togouni2017
Badges: 7
Rep:
? You'll earn badges for being active around the site. Rep gems come when your posts are rated by other community members.
#1
Report Thread starter 5 years ago
#1
I got question 9 (d) and (e) incorrect, I've looked at the markscheme but I still don't quite understand the concepts used to work out the center and radius of the circle here. Help?

http://pmt.physicsandmathstutor.com/...%20Edexcel.pdf

Mark Scheme : http://pmt.physicsandmathstutor.com/...%20Edexcel.pdf
0
reply
plaguarist
Badges: 7
Rep:
? You'll earn badges for being active around the site. Rep gems come when your posts are rated by other community members.
#2
Report 5 years ago
#2
(Original post by togouni2017)
I got question 9 (d) and (e) incorrect, I've looked at the markscheme but I still don't quite understand the concepts used to work out the center and radius of the circle here. Help?

http://pmt.physicsandmathstutor.com/...%20Edexcel.pdf

Mark Scheme : http://pmt.physicsandmathstutor.com/...%20Edexcel.pdf
My FP1 is Rusty but I think I have it figured.

The points opq are on the circle, and you've proved the angle is pi/2.
There is a circle theorem where a triangle in a circle where all three points touch the circle and contains a right angle must have a line across the diameter. Therefore PQ is a diameter and the centre is simply the average of the x's (The real) and the y's (the complex)

for e) pythagoras gives you a distance which must be the radius as it's from the origin (which from the centre is a radius)
2
reply
togouni2017
Badges: 7
Rep:
? You'll earn badges for being active around the site. Rep gems come when your posts are rated by other community members.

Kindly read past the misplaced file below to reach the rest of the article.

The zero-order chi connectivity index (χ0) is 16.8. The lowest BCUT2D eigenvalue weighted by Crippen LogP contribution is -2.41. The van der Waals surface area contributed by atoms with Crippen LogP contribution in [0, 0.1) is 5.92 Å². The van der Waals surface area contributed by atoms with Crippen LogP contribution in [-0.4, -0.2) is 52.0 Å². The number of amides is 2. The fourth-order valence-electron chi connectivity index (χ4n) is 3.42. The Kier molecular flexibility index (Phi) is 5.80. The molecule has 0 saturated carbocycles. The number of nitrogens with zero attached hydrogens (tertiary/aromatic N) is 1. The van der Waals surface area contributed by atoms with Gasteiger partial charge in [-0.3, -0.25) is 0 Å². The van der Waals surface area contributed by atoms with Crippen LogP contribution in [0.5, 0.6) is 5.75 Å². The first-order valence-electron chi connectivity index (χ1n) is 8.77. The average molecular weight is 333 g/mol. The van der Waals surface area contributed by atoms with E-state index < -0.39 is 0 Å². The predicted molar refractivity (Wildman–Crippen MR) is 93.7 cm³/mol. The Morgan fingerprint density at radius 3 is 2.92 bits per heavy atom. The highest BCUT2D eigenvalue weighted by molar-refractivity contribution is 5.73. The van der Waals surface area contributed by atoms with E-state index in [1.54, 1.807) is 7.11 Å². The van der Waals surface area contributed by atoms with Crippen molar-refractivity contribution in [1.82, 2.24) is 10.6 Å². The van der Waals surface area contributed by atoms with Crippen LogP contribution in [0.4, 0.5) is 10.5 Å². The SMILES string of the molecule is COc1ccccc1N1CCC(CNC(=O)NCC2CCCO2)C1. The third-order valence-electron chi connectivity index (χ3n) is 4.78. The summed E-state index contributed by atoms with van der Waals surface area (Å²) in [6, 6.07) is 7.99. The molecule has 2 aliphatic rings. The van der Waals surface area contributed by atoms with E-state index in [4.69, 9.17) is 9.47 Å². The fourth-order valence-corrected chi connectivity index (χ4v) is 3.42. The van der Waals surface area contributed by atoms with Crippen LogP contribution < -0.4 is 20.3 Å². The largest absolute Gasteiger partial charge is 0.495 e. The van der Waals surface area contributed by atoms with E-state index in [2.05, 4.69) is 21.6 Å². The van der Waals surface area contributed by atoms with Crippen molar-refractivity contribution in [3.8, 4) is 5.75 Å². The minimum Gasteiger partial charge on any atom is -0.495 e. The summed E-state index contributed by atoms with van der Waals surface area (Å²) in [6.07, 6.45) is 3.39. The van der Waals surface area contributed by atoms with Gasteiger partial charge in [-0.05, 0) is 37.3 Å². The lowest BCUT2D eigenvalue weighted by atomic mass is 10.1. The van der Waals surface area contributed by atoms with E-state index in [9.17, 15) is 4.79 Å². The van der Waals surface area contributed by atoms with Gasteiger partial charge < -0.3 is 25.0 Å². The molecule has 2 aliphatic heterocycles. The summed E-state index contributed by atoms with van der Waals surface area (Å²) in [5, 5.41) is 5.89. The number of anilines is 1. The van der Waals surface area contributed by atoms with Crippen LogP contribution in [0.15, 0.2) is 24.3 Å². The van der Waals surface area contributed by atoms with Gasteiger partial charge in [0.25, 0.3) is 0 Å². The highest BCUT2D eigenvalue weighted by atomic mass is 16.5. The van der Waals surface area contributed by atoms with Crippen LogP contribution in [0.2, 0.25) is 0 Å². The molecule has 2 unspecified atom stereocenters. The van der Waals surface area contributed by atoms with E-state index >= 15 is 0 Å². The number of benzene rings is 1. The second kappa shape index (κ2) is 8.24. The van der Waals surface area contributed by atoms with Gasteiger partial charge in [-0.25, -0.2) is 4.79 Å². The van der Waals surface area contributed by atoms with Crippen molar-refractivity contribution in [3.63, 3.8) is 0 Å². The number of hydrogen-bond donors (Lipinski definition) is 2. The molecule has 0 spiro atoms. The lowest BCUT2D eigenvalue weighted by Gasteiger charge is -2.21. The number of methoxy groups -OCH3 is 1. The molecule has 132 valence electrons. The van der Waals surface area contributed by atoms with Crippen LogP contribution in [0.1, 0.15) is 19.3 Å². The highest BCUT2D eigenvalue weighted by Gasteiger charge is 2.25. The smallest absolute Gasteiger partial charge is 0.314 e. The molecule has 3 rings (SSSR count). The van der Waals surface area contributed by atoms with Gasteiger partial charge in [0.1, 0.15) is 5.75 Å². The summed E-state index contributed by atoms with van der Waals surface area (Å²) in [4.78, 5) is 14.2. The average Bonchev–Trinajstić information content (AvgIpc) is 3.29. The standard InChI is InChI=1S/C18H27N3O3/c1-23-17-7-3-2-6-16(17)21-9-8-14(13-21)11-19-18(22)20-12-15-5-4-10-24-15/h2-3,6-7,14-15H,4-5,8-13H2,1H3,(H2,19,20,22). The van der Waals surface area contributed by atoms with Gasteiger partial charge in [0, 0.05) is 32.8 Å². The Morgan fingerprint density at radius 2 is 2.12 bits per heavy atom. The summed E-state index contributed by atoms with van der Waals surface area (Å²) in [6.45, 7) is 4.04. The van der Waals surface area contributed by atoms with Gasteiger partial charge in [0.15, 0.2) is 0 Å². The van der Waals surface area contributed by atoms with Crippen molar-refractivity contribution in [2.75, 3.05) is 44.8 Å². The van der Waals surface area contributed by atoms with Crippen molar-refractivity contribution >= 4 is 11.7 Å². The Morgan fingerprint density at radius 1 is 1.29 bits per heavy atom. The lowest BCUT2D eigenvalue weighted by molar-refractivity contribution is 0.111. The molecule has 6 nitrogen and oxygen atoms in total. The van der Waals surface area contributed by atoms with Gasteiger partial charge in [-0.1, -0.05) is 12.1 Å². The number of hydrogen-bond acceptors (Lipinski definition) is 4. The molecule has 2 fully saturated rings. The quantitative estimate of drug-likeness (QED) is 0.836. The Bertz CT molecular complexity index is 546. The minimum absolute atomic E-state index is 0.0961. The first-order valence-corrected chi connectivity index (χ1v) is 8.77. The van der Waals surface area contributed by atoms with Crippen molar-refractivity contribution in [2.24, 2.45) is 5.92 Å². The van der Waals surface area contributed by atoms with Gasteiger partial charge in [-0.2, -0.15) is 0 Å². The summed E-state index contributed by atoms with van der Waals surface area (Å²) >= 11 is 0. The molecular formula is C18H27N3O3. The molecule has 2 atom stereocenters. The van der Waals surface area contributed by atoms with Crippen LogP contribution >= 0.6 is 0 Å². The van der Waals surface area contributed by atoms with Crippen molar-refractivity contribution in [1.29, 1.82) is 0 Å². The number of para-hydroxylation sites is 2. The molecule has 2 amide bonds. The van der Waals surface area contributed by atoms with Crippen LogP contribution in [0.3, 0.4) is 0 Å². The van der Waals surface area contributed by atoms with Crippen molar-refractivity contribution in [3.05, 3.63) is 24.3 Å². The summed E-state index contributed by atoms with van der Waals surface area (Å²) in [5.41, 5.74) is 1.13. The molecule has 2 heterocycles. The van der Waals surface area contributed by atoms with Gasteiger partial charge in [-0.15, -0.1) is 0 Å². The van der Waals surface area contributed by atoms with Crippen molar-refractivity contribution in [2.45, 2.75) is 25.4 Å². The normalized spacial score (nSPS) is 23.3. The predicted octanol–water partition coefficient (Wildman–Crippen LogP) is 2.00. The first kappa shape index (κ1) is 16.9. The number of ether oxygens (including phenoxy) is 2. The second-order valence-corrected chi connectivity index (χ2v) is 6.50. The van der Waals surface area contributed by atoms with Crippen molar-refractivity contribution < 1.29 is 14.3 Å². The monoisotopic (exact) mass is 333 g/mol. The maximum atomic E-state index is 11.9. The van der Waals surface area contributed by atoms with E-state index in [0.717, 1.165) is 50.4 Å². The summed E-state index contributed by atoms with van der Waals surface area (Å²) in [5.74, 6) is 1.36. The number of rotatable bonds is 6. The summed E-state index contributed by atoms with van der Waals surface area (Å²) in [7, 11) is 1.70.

#3
Report Thread starter 5 years ago
#3
(Original post by plaguarist)
My FP1 is Rusty but I think I have it figured.

The points opq are on the circle, and you've proved the angle is pi/2.
There is a circle theorem where a triangle in a circle where all three points touch the circle and contains a right angle must have a line across the diameter. Therefore PQ is a diameter and the centre is simply the average of the x's (The real) and the y's (the complex)

for e) pythagoras gives you a distance which must be the radius as it's from the origin (which from the centre is a radius)
damn circle theorems! Been a long time since GCSE Maths last gave me a slap in the face.
0
reply
X

Quick Reply

Attached files
Write a reply...
Reply
new posts
Back
to top
Latest
My Feed

See more of what you like on
The Student Room

You can personalise what you see on TSR. Tell us a little about yourself to get started.

Personalise

How did your Edexcel A-level Economics Paper 1 go?

Loved the paper - Feeling positive (72)
16.63%
The paper was reasonable (212)
48.96%
Not feeling great about that exam... (103)
23.79%
It was TERRIBLE (46)
10.62%

Watched Threads

View All